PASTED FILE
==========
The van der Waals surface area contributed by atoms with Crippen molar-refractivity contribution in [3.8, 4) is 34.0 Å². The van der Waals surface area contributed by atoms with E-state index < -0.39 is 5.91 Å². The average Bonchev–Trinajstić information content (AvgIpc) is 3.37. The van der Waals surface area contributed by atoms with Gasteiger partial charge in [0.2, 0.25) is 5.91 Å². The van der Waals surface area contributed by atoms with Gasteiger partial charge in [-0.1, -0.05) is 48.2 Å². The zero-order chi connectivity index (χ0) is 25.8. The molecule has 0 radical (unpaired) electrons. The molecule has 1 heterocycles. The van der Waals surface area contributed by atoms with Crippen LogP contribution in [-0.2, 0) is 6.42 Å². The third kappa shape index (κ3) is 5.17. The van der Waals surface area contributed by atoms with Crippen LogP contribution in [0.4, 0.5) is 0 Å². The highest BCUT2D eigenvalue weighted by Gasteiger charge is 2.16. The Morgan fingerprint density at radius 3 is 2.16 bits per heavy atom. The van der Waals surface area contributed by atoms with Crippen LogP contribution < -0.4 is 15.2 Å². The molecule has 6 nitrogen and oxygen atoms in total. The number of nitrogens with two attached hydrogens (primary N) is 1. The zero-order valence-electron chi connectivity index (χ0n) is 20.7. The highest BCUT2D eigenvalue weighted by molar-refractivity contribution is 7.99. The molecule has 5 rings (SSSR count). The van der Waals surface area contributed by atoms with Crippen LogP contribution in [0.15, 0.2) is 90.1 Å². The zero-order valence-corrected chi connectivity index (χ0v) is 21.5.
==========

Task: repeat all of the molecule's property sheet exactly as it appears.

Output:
The van der Waals surface area contributed by atoms with Crippen molar-refractivity contribution in [3.8, 4) is 34.0 Å². The van der Waals surface area contributed by atoms with E-state index < -0.39 is 5.91 Å². The average Bonchev–Trinajstić information content (AvgIpc) is 3.37. The van der Waals surface area contributed by atoms with Gasteiger partial charge in [0.2, 0.25) is 5.91 Å². The van der Waals surface area contributed by atoms with Gasteiger partial charge in [-0.1, -0.05) is 48.2 Å². The zero-order chi connectivity index (χ0) is 25.8. The molecule has 0 radical (unpaired) electrons. The molecule has 1 heterocycles. The van der Waals surface area contributed by atoms with Crippen LogP contribution in [-0.2, 0) is 6.42 Å². The third kappa shape index (κ3) is 5.17. The van der Waals surface area contributed by atoms with Crippen LogP contribution in [0.4, 0.5) is 0 Å². The highest BCUT2D eigenvalue weighted by Gasteiger charge is 2.16. The Morgan fingerprint density at radius 3 is 2.16 bits per heavy atom. The van der Waals surface area contributed by atoms with Crippen LogP contribution < -0.4 is 15.2 Å². The molecule has 6 nitrogen and oxygen atoms in total. The number of nitrogens with two attached hydrogens (primary N) is 1. The zero-order valence-electron chi connectivity index (χ0n) is 20.7. The highest BCUT2D eigenvalue weighted by molar-refractivity contribution is 7.99. The molecule has 5 rings (SSSR count). The van der Waals surface area contributed by atoms with Crippen LogP contribution in [0.15, 0.2) is 90.1 Å². The zero-order valence-corrected chi connectivity index (χ0v) is 21.5.